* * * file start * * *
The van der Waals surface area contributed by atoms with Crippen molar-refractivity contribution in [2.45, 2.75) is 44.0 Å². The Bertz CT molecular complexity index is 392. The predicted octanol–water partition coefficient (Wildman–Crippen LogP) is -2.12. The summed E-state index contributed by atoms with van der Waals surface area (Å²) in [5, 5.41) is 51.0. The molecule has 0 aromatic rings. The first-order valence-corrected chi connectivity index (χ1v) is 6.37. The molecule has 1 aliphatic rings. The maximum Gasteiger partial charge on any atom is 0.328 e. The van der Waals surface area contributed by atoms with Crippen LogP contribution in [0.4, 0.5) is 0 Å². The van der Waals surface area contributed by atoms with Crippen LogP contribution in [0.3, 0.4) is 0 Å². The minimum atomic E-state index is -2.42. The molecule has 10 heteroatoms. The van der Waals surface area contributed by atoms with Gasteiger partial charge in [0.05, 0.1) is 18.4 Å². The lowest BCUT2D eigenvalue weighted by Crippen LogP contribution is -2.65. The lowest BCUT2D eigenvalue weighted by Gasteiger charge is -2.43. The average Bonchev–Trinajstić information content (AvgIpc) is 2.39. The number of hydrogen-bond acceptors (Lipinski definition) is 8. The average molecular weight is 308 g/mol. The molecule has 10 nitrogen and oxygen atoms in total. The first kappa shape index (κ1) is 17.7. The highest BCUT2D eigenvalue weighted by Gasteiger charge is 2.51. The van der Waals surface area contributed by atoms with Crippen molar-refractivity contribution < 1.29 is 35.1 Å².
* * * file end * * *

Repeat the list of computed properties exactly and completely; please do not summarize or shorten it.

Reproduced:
The van der Waals surface area contributed by atoms with Crippen molar-refractivity contribution in [2.45, 2.75) is 44.0 Å². The Bertz CT molecular complexity index is 392. The predicted octanol–water partition coefficient (Wildman–Crippen LogP) is -2.12. The summed E-state index contributed by atoms with van der Waals surface area (Å²) in [5, 5.41) is 51.0. The molecule has 0 aromatic rings. The first-order valence-corrected chi connectivity index (χ1v) is 6.37. The molecule has 1 aliphatic rings. The maximum Gasteiger partial charge on any atom is 0.328 e. The van der Waals surface area contributed by atoms with Crippen LogP contribution in [0.4, 0.5) is 0 Å². The van der Waals surface area contributed by atoms with Crippen LogP contribution in [0.3, 0.4) is 0 Å². The minimum atomic E-state index is -2.42. The molecule has 10 heteroatoms. The van der Waals surface area contributed by atoms with Gasteiger partial charge in [0.05, 0.1) is 18.4 Å². The lowest BCUT2D eigenvalue weighted by Crippen LogP contribution is -2.65. The lowest BCUT2D eigenvalue weighted by Gasteiger charge is -2.43. The average Bonchev–Trinajstić information content (AvgIpc) is 2.39. The number of hydrogen-bond acceptors (Lipinski definition) is 8. The average molecular weight is 308 g/mol. The molecule has 10 nitrogen and oxygen atoms in total. The first kappa shape index (κ1) is 17.7. The highest BCUT2D eigenvalue weighted by Gasteiger charge is 2.51. The van der Waals surface area contributed by atoms with Crippen molar-refractivity contribution < 1.29 is 35.1 Å².